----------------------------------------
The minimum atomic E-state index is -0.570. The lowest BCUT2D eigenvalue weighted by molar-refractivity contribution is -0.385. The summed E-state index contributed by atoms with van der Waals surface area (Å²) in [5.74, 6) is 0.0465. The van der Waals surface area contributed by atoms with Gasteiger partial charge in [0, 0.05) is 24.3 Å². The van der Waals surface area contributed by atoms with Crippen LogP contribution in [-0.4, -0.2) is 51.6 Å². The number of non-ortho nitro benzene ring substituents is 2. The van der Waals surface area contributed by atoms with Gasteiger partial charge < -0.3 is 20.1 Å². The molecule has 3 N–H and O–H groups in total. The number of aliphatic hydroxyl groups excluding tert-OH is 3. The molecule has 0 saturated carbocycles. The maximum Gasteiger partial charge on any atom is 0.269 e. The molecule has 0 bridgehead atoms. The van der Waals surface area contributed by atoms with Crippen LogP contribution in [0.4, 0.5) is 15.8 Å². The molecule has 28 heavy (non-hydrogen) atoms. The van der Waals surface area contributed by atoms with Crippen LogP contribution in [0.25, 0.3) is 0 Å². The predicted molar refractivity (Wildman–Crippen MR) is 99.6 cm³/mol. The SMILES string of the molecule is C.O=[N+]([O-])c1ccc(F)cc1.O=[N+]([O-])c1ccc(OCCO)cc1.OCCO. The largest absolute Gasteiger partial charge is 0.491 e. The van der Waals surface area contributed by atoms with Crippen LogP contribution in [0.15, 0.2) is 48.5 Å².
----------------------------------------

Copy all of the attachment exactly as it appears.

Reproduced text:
The minimum atomic E-state index is -0.570. The lowest BCUT2D eigenvalue weighted by molar-refractivity contribution is -0.385. The summed E-state index contributed by atoms with van der Waals surface area (Å²) in [5.74, 6) is 0.0465. The van der Waals surface area contributed by atoms with Gasteiger partial charge in [0, 0.05) is 24.3 Å². The van der Waals surface area contributed by atoms with Crippen LogP contribution in [-0.4, -0.2) is 51.6 Å². The number of non-ortho nitro benzene ring substituents is 2. The van der Waals surface area contributed by atoms with Gasteiger partial charge < -0.3 is 20.1 Å². The molecule has 3 N–H and O–H groups in total. The number of aliphatic hydroxyl groups excluding tert-OH is 3. The molecule has 0 saturated carbocycles. The maximum Gasteiger partial charge on any atom is 0.269 e. The molecule has 0 bridgehead atoms. The van der Waals surface area contributed by atoms with Crippen LogP contribution in [0.4, 0.5) is 15.8 Å². The molecule has 28 heavy (non-hydrogen) atoms. The van der Waals surface area contributed by atoms with Crippen LogP contribution in [0.25, 0.3) is 0 Å². The predicted molar refractivity (Wildman–Crippen MR) is 99.6 cm³/mol. The SMILES string of the molecule is C.O=[N+]([O-])c1ccc(F)cc1.O=[N+]([O-])c1ccc(OCCO)cc1.OCCO. The largest absolute Gasteiger partial charge is 0.491 e. The van der Waals surface area contributed by atoms with Crippen LogP contribution in [0.15, 0.2) is 48.5 Å².